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Justice Dept backs Asian Americans in lawsuit over Harvard admissions policies

By Kong wenzheng in New York | China Daily USA | Updated: 2018-08-31 23:46
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The US Department of Justice, questioning Harvard University's use of race as a criterion in its admissions process, on Thursday supported Asian-American applicants suing the Ivy League school for discrimination.

By filing a statement of interest, the department supported the claim made by the plaintiff, Students for Fair Admissions (SFFA), that Harvard has been intentionally and systematically discriminating against Asian Americans by elevating the standard for their admission and limiting the number who get accepted.

The statement of interest said the university "has failed to carry its demanding burden to show that its use of race does not inflict unlawful racial discrimination on Asian Americans".

With some of its Asian-American members denied admission to Harvard, the student organization filed the lawsuit against Harvard in US Distict Court in Boston, Massachusetts in 2014.

"The record evidence demonstrates that Harvard's race-based admissions process significantly disadvantages Asian-American applicants compared to applicants of other racial groups," the Justice Department wrote in the filling.

The filing said that Harvard "uses a vague 'personal rating' that harms Asian-American applicants' chances for admission and may be infected with racial bias; engages in unlawful racial balancing; and has never seriously considered race-neutral alternatives in its more than 45 years of using race to make admissions decisions."

The rating system has resulted in Asian-American applicants on average scoring lower than white applicants, which was counter to the diversity goals of Harvard, the plaintiffs said.

Associated with Harvard's diversity target was its efforts to monitor and manipulate the racial makeup of the incoming class, claimed the Justice Department. Asian Americans, for example, comprised 20 percent of admissions in two consecutive years.

Such practices, defined by the Justice Department as attempts to "racially balance" the makeup of a student body, are "patently unconstitutional" the filing said.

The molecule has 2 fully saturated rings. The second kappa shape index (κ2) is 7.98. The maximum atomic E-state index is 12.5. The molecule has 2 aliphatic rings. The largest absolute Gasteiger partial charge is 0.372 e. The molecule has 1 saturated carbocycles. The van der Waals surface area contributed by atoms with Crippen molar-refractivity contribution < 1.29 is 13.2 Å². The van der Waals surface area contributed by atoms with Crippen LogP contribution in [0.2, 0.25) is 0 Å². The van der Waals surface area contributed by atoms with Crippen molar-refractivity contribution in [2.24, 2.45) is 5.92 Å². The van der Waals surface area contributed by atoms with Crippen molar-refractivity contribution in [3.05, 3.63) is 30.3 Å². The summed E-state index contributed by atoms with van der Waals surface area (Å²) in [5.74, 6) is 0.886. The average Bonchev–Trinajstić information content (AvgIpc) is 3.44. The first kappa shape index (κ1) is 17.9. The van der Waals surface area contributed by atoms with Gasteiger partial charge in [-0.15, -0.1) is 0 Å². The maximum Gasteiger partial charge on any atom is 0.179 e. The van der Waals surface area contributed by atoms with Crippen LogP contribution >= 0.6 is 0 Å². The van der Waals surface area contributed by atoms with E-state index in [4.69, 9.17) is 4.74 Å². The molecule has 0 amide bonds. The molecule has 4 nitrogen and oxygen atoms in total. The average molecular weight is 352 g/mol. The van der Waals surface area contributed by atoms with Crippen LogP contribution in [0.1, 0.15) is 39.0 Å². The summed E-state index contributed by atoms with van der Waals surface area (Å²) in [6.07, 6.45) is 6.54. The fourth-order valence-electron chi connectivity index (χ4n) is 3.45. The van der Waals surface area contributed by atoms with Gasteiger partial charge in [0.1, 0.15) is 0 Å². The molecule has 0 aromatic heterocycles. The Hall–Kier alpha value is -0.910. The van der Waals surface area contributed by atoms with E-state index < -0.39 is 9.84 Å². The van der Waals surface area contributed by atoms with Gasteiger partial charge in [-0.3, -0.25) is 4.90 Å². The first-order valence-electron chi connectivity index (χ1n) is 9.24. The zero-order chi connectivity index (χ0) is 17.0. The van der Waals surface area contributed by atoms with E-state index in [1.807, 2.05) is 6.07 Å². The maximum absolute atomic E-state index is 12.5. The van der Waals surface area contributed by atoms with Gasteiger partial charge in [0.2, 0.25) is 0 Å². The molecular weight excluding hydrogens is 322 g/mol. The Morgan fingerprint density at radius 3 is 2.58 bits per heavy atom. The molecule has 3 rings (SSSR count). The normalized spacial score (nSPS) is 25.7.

"No American should be denied admission to school because of their race. As a recipient of taxpayer dollars, Harvard has a responsibility to conduct its admissions policy without racial discrimination by using meaningful admissions criteria that meet lawful requirements," Attorney General Jeff Sessions said in a statement.

"Students for Fair Admissions is gratified that, after careful analysis of the evidence submitted in this case, the US Department of Justice has concluded Harvard's admissions policies are in violation of our nation's civil rights laws," Edward Blum, SFFA president, said in a release.

"We look forward to having the gravely troubling evidence that Harvard continues to keep redacted disclosed to the American public in the near future," Blum said.

Harvard on Thursday responded by saying it was "deeply disappointed" by the Justice Department's decision and criticized the arguments as "misleading and hollow".

"This decision is not surprising given the highly irregular investigation the DOJ has engaged in thus far, and its recent action to repeal Obama-era guidelines on the consideration of race in admissions," Harvard said in a statement.

In July, the Education and Justice departments announced that they were reversing seven guidelines from when Barack Obama was president that encouraged schools to achieve diversity using race.

The announcement was considered a signal for the department's decision to side with the plaintiffs in the Harvard case.

The case has drawn wide attention to how race and the pursuit of diversity factor into universities' admissions processes but also is seen as a reading on the Trump administration's attitude toward affirmative action.

In support of Harvard, a group of students and alumni filed a brief in July in which they condemned the lawsuit as an attempt to "dismantle efforts to create a racially diverse and inclusive student body through college admissions".

Arguing that diverse communities are vital to the learning experience of every student, Harvard said it "does not discriminate against applicants from any group and will continue to vigorously defend the legal right of every college and university to consider race as one factor among many in college admissions, which the Supreme Court has consistently upheld for more than 40 years".

Harvard also got support from 16 other US universities, which also filed a brief last month, echoing Harvard's stance that diversity of the student body is essential to achieving educational missions.

The case is scheduled to go to trial in October.

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